How to Celebrate Kwanzaa as a Nurse

How do you celebrate Kwanzaa as a Nurse? The seven-day festival known as Kwanzaa honors the contributions of African-Americans to their communities and cultures. This holiday is a celebration of the lives of African-Americans and it lasts for a full week. It begins on the 26th of December and ends on the 1st of January each year. 

Families of any race, religion, or ethnicity can take part in the Kwanzaa celebrations. During this period, they can celebrate the illustrious history of black culture and achievements in the United States as well as in other parts of the world. This post will show you to celebrate Kwanzaa as a nurse.

How To Celebrate Kwanzaa as a Nurse

To get the party started, deck out your home with Kwanzaa mementos and decorations. Place a straw or woven mat known as the “Mkeka,” which represents the historical foundation of African ancestry, on t a table. Ensure that the table has been covered with a green tablecloth and is situated in the center of the room. Place the following on the Mkeka: 

  • Mazao
  • Kinara
  • Mishumaa Saba
  • Muhindi
  • Zawadi
  • Kikombe cha Umoja.

Now, check below to find out how to celebrate Kwanzaa as a nurse:

Be Sure To Wish People A Happy Kwanzaa

From the 26th of December onward, you should say "Habari Gani" to everyone you meet. This is a common greeting in Swahili, and it literally translates to "what is the news?" When someone greets you, you should reply with “Nguzo Saba.” 

Non-African Americans are encouraged to participate in the greetings as much as possible. Their customary greeting is "Joyous Kwanzaa," which means "Happy Kwanzaa."

Light The Kinara Everyday

The “Kinara” depicts seven candles that stand for the seven principles of Kwanzaa. Because each candle stands for a different concept, it is customary to light them one at a time, following a predetermined schedule. The dark candle is always lit first, regardless of the situation. You should light the candles in the order below:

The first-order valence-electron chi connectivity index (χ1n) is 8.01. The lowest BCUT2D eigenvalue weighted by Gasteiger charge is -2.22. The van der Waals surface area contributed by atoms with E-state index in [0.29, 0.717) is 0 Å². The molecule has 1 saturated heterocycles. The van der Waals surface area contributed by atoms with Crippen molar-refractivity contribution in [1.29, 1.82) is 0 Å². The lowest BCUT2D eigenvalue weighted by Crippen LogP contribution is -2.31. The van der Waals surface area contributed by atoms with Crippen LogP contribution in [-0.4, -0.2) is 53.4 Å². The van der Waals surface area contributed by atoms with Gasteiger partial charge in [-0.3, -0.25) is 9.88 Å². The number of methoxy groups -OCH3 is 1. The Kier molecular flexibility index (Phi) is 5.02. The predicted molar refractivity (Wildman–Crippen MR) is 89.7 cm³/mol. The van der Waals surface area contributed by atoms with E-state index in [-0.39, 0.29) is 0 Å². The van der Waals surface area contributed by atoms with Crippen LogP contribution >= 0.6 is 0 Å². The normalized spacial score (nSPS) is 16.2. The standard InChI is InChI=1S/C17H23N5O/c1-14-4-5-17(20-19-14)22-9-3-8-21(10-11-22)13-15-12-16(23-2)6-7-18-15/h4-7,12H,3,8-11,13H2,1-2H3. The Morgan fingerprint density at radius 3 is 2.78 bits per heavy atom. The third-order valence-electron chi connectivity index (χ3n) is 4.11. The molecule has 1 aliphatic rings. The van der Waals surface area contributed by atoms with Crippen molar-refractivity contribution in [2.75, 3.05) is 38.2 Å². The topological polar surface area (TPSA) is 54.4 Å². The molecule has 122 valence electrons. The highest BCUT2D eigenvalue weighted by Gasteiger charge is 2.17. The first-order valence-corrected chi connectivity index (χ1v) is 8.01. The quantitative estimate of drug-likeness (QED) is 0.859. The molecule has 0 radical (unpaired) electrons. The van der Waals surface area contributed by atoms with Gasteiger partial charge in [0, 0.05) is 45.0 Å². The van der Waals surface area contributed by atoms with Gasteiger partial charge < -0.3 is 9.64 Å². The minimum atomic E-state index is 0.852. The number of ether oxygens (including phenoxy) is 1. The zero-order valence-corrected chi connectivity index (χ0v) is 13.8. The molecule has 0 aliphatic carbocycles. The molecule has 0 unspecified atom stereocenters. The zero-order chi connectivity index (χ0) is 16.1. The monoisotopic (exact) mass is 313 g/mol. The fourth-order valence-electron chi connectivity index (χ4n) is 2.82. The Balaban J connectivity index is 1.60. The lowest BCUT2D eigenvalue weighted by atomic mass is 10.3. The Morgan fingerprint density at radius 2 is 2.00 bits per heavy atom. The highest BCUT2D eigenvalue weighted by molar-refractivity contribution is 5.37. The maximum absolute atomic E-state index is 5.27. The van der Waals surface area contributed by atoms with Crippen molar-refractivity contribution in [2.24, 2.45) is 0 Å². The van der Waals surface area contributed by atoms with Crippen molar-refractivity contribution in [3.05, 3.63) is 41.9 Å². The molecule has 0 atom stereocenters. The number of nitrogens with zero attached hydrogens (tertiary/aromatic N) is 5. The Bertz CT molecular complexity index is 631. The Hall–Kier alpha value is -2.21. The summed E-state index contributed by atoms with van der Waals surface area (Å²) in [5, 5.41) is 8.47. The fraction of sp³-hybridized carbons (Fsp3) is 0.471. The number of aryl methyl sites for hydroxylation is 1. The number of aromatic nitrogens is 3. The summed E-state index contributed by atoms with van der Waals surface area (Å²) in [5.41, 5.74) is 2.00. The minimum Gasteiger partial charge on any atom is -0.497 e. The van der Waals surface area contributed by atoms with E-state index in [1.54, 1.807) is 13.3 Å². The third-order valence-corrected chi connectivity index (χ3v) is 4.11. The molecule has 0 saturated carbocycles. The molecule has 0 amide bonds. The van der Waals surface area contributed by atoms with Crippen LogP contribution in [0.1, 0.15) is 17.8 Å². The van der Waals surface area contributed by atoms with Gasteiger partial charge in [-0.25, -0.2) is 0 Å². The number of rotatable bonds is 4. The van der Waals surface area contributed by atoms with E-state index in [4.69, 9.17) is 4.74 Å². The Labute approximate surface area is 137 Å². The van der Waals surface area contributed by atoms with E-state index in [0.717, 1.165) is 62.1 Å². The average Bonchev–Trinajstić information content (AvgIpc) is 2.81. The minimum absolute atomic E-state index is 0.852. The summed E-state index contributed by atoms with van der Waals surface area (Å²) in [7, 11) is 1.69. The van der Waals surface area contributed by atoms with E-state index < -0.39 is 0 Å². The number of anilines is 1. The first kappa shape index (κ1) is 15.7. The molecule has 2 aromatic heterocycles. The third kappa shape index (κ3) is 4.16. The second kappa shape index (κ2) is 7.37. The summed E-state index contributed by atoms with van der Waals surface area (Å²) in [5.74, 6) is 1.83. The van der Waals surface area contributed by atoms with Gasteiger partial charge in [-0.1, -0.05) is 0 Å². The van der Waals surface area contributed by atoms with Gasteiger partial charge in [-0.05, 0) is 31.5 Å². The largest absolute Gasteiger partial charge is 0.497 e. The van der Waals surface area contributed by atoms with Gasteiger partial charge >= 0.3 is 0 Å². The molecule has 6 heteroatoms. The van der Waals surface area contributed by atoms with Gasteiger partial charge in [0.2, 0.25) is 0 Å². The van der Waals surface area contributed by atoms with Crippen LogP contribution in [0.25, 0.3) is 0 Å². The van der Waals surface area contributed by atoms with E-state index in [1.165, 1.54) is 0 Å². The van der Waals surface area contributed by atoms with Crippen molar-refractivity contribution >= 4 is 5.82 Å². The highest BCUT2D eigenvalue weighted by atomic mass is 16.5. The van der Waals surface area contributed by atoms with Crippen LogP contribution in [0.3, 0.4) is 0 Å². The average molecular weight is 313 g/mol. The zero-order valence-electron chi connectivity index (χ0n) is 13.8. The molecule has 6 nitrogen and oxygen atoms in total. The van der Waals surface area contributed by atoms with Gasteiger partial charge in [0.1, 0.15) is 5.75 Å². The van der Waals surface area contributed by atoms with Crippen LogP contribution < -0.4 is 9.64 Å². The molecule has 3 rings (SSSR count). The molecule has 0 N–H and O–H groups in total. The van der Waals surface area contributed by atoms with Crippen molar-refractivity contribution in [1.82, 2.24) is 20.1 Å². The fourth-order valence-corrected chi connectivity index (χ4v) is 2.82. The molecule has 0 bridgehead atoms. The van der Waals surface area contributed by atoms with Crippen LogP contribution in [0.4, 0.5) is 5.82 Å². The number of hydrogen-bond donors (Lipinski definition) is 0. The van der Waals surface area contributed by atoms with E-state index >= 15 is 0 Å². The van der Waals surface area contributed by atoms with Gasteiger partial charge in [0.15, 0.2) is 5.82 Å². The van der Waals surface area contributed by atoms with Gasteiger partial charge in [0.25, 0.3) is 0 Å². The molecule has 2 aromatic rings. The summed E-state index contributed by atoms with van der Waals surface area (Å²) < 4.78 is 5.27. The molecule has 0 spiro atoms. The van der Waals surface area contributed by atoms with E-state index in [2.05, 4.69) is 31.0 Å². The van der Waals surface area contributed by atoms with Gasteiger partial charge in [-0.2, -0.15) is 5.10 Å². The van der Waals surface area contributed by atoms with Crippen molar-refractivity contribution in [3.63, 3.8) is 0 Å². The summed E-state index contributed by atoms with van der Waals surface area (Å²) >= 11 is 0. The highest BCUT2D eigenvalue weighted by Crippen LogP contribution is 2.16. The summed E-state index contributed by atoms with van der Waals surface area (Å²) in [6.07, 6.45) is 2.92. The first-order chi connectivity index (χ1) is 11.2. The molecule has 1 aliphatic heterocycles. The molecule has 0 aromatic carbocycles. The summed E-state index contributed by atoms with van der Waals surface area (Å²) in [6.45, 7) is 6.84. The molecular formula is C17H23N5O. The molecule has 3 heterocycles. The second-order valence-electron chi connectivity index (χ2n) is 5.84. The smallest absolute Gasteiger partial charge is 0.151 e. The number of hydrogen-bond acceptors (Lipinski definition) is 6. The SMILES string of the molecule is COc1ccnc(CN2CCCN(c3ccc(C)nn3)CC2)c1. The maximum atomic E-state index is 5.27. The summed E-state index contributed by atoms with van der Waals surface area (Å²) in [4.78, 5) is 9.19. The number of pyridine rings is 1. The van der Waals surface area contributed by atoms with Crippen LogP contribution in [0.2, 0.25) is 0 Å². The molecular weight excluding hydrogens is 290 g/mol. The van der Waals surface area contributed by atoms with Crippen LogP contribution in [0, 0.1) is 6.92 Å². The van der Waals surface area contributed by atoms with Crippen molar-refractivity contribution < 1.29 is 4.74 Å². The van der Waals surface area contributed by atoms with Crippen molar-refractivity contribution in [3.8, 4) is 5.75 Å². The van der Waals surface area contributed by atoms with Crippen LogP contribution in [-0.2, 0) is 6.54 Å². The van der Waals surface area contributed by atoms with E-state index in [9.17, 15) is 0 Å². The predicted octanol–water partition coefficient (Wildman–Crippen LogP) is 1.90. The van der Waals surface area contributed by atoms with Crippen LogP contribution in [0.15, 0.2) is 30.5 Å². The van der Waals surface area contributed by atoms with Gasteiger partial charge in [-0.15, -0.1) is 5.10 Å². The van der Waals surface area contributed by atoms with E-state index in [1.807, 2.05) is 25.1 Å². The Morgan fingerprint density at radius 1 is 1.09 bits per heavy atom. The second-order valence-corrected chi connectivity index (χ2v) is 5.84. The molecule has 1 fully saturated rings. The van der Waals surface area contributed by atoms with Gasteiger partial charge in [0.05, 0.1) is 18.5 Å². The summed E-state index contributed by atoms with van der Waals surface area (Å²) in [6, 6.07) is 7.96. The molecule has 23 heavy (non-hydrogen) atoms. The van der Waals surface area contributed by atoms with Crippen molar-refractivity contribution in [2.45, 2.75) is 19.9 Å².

• First day: Black candle
  • Second day: Far left red candle
  • Third day: Far-right green candle
  • Fourth day: Second red candle
  • Fifth day: Second green candle
  • Sixth day: Last red candle
  • Seventh day: Last green candle

Engage In Entertaining Activities

Several activities go on during the Kwanzaa celebration. Choose to participate in as many of these activities as you can. Whatever you do, be sure to save the feast for the sixth day. A Kwanzaa entertaining activity schedule might include the following:

  • Drumming, as well as various musical selections.
  • The African Pledge and the Principles of Blackness are both read aloud.
  • A contemplation of the Pan-African colors, a dialogue on the African values of the day, or a recitation of some chapters from the annals of African history.
  • The ceremony of lighting candles is performed by the Kinara.
  • Various forms of artistic performances.

Host A Large Feast on the Sixth Day

The Kwanzaa “Karamu” feast is traditionally held on the evening of the last day of the year. The celebration of Kwanzaa with a feast is a very significant event that brings people closer to their African heritage. It is an annual event that takes place on December 31 and is characterized by a sense of community and collaboration. 

A color scheme of red, green, and black should be used to decorate the location where the feast will be held. The room where the Kwanzaa feast will be held ought to be dominated by a large Kwanzaa setting. It is recommended that a large Mkeka be positioned in the floor's center. The food should be arranged artistically and made available to everyone so they can serve themselves. A program that is both informative and entertaining should be presented prior to the feast as well as while it is being eaten.

Give Gifts

On the first day of the New Year, you should trade presents for “Kuumba.” Kuumba, which literally translates to "creativity," is highly encouraged and results in a feeling of contentment with oneself. The gifts are traditionally given out on January 1st, which is the seventh and final day of Kwanzaa. These gifts are typically exchanged between the parents and the children. Because gift-giving has a significant bearing on Kuumba, the presents that are given ought to be instructional or artistic in character.


May 12, 2023

Natasha Osei

Passionate Nurse Practitioner | People person
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